South Downs National Park wins 'dark sky reserve' status
The dark starlit skies of the South Downs National Park have won it special status.
The park has become the 11th site in the world to be made an international dark sky reserve by the International Dark-Sky Association (IDA).
Park ranger Dan Oakley said the south of England was under threat from losing its "last few patches of properly dark skies".
The park's new status showed they were worth protecting, he added.
Mr Oakley said the park's skies were "remarkable" - particularly when the centre of the Milky Way rose above the south horizon.
He said: "You see the Milky Way above your head, you'll see it twinkle. You'll see the dark dust lanes that go through the Milky Way."
The move to create the reserve saw 2,700 street lamps replaced with downward-facing LED lights.
More than 1,300 people signed a "dark skies pledge" and support came from more than 70 parish, town and county councils.
Dr John Mason, principal lecturer at the South Downs Planetarium, said many young people were growing up in places where night-time lighting drowned out all but the brightest stars and conserving the skies was vital.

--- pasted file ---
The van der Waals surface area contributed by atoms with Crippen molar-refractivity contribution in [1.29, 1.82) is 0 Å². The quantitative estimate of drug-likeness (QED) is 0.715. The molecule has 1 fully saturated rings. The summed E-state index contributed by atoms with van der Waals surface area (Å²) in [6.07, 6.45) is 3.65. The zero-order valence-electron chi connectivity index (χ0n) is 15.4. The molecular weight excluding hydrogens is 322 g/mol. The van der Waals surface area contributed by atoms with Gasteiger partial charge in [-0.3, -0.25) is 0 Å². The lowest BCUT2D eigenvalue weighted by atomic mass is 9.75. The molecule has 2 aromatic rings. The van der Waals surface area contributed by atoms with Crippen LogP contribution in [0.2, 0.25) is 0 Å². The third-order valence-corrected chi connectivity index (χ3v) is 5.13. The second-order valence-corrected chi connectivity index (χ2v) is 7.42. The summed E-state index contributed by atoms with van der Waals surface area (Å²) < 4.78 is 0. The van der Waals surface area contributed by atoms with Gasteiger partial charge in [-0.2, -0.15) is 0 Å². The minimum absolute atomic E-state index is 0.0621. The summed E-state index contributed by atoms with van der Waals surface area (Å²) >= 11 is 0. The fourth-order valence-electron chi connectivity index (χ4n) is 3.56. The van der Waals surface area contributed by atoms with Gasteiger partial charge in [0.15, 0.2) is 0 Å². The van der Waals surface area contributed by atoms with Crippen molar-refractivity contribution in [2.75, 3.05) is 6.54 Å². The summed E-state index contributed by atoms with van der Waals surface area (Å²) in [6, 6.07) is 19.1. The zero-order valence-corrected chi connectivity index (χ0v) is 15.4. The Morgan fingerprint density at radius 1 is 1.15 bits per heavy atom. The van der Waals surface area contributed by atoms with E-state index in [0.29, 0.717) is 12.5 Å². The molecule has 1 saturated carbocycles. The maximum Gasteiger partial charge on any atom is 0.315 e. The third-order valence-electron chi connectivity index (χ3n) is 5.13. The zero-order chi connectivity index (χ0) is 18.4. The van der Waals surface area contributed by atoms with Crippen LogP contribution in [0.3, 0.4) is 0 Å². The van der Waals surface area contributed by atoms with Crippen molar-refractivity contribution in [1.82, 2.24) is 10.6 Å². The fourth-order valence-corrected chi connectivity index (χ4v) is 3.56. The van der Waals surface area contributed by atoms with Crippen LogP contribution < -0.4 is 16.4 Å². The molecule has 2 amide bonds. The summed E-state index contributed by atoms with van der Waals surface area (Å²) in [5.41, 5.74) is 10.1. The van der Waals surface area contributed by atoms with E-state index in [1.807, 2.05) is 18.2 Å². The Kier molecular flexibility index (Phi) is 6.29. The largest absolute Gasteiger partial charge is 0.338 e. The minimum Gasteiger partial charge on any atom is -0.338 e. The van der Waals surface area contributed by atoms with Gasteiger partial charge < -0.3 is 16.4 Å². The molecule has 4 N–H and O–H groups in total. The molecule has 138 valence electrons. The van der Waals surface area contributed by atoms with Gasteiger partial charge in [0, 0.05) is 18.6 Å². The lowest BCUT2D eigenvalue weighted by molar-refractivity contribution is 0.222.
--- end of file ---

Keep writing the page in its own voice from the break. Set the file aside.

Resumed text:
Rural affairs minister Rory Stewart said the park brought communities "not just an opportunity to see the English countryside at its finest, but also stars far beyond our planet."
About two million people live within three miles (5km) of the park, which has Portsmouth, Brighton, Eastbourne, Winchester and Chichester on its edge.
The 11 existing dark sky reserves include Exmoor National Park in the south west and the Brecon Beacons and Snowdonia in Wales.